- Oak Leaves, 1902 to early 1990s. Bound volumes; some missing issues (articles are clipped from Oak Leaves and Wednesday Journal newspapers to the present).
- Forest Leaves, 1914 to 1922, 1935, and most years from October 1940 through 1991. Bound volumes.
- The Trapeze, student newspaper at Oak Park and River Forest High School, 1912–1998 on microfilm.
- Incomplete and scattered holdings of other local newspapers including the Oak Park Reporter, 1887–1890; Vindicator, 1899–1901; Oak Park Argus, 1900–1902; and the Oak Parker, 1920s and 1930s.
Oral Histories and Interviews
- Tapes and transcripts of several dozen interviews conducted by local author Lee Brooke for his numerous local history publications.
- Veterans’ Interviews. Videotaped interviews with 12 World War II veterans conducted in 2004–2005. DVD format.
- An Oak Park Story series, an "ethnographic exploration of a Chicago suburb" by Jay Ruby, Oak Park and River Forest High School graduate and emeritus Temple University anthropologist. Five volumes, 2005–2006, DVD and CD-Rom. The collection also includes supporting materials and research documents from this project.
- Historical Society Oral History Project. Interviews with 45 longtime residents, conducted between 1970 and 1989. Reel-to-reel and cassette tapes.
Organization and Business Records
The Society has become the records repository for dozens of local organizations and some businesses. These records take many forms, but generally include some combination of minute books, scrapbooks, photos, correspondence, financial data, and ephemera. Organizations include—but are not limited to—service clubs, fraternal and benevolent organizations, literary and musical societies, veterans’ groups, social clubs, and local businesses.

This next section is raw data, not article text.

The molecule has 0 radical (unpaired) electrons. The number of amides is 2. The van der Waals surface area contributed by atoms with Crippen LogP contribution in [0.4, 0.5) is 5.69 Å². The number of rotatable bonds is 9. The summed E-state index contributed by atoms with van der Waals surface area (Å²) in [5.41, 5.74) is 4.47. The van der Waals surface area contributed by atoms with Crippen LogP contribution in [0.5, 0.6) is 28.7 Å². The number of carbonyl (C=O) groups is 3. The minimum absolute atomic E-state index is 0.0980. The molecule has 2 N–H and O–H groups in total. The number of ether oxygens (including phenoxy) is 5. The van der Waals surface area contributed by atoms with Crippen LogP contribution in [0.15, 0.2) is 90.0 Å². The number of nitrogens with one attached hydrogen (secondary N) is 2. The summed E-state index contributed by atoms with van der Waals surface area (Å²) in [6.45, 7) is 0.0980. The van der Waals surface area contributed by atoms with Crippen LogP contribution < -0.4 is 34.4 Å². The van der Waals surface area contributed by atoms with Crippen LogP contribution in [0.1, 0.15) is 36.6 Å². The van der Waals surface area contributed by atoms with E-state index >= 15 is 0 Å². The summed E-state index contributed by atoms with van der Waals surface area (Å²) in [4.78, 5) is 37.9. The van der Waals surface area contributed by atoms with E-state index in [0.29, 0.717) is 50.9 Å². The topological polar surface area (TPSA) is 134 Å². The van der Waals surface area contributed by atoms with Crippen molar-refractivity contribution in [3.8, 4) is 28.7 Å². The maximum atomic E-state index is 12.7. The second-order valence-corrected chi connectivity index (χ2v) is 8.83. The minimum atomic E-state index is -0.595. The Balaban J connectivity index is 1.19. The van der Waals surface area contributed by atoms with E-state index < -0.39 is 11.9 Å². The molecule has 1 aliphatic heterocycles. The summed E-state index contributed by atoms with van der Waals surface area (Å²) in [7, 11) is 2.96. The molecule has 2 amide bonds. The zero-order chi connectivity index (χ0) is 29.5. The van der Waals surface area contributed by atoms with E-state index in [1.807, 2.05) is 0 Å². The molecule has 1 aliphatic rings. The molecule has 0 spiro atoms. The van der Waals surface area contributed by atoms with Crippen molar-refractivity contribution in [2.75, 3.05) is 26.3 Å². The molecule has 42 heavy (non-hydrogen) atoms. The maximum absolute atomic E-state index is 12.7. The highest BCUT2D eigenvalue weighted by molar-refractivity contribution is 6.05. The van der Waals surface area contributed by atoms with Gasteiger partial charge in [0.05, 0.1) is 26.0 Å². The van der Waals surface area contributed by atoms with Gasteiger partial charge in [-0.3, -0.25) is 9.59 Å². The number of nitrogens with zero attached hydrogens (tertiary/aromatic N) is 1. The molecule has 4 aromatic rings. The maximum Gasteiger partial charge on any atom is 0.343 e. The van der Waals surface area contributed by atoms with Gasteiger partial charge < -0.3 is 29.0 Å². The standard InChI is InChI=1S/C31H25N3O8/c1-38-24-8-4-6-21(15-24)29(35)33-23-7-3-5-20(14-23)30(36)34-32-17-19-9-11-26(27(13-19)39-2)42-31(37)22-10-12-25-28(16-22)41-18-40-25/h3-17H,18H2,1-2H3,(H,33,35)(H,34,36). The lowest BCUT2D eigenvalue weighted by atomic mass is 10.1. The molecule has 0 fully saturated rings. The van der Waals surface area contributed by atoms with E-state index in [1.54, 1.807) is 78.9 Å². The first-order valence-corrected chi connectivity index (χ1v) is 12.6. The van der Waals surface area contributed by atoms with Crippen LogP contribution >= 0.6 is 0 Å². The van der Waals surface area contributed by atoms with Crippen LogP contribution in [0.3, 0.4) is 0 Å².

Selected List of Collections
- Nineteenth Century Club (cultural and philanthropic club)
- Rotary Club of Oak Park and River Forest
- Garden Club of Oak Park and River Forest
- Nakama Club (women’s club)
- River Forest Service Club
- League of Women Voters of Oak Park and River Forest
- North Oak Park Women’s Club
- Oak Park Board of Realtors (c. 1920–1980)
- Village Manager Association (local political organization)
- Oak Park Trust and Savings Bank
- Collection includes thousands of photographs and hundreds of postcards organized by street, subject, name of person, organization/group.
- Promotional photo books from the late 19th to the early 20th century contain historic photos of residences and buildings and often including the owner’s name at the time the photo was taken. Some examples are Picturesque Oak Park (c. 1888), Album of Oak Park Views (1893), Oak Park 1896, Halley’s Pictorial Oak Park (1898), Oak Park Beautiful (1907), Glimpses of Oak Park (1912), River Forest—A Village of Homes (c. 1915), and River Forest Land Association Beautiful, Substantial Houses (c. 1915). Philander Barclay Photo Collection. Seven binders contain over one thousand photos taken or collected in the late 19th and early 20th centuries by local historian Philander Barclay (1878–1940).
For more than 30 years, Historical Society staff and volunteers have clipped the local and regional newspapers and created a subject file of local topics. These range from "hot button" issues like gun control to timeless subjects like schools and parks.